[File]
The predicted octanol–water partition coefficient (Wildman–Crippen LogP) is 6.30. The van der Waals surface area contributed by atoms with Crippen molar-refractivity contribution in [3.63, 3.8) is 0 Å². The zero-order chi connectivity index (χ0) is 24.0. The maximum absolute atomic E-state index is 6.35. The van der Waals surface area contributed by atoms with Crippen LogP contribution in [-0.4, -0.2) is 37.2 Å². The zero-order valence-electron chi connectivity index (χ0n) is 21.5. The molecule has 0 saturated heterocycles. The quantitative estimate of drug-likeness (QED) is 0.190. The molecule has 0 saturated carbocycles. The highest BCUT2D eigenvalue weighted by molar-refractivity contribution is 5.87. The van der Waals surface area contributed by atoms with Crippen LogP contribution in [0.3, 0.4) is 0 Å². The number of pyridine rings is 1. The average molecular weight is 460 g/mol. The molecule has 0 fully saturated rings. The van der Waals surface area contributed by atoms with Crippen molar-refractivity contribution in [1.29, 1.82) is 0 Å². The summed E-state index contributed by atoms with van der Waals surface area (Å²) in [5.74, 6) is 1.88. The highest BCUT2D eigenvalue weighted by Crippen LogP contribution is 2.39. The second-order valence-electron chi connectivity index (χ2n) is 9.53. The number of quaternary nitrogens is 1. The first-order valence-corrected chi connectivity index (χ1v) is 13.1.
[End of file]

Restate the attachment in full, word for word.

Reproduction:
The predicted octanol–water partition coefficient (Wildman–Crippen LogP) is 6.30. The van der Waals surface area contributed by atoms with Crippen molar-refractivity contribution in [3.63, 3.8) is 0 Å². The zero-order chi connectivity index (χ0) is 24.0. The maximum absolute atomic E-state index is 6.35. The van der Waals surface area contributed by atoms with Crippen LogP contribution in [-0.4, -0.2) is 37.2 Å². The zero-order valence-electron chi connectivity index (χ0n) is 21.5. The molecule has 0 saturated heterocycles. The quantitative estimate of drug-likeness (QED) is 0.190. The molecule has 0 saturated carbocycles. The highest BCUT2D eigenvalue weighted by molar-refractivity contribution is 5.87. The van der Waals surface area contributed by atoms with Crippen LogP contribution in [0.3, 0.4) is 0 Å². The number of pyridine rings is 1. The average molecular weight is 460 g/mol. The molecule has 0 fully saturated rings. The van der Waals surface area contributed by atoms with Crippen molar-refractivity contribution in [1.29, 1.82) is 0 Å². The summed E-state index contributed by atoms with van der Waals surface area (Å²) in [5.74, 6) is 1.88. The highest BCUT2D eigenvalue weighted by Crippen LogP contribution is 2.39. The second-order valence-electron chi connectivity index (χ2n) is 9.53. The number of quaternary nitrogens is 1. The first-order valence-corrected chi connectivity index (χ1v) is 13.1.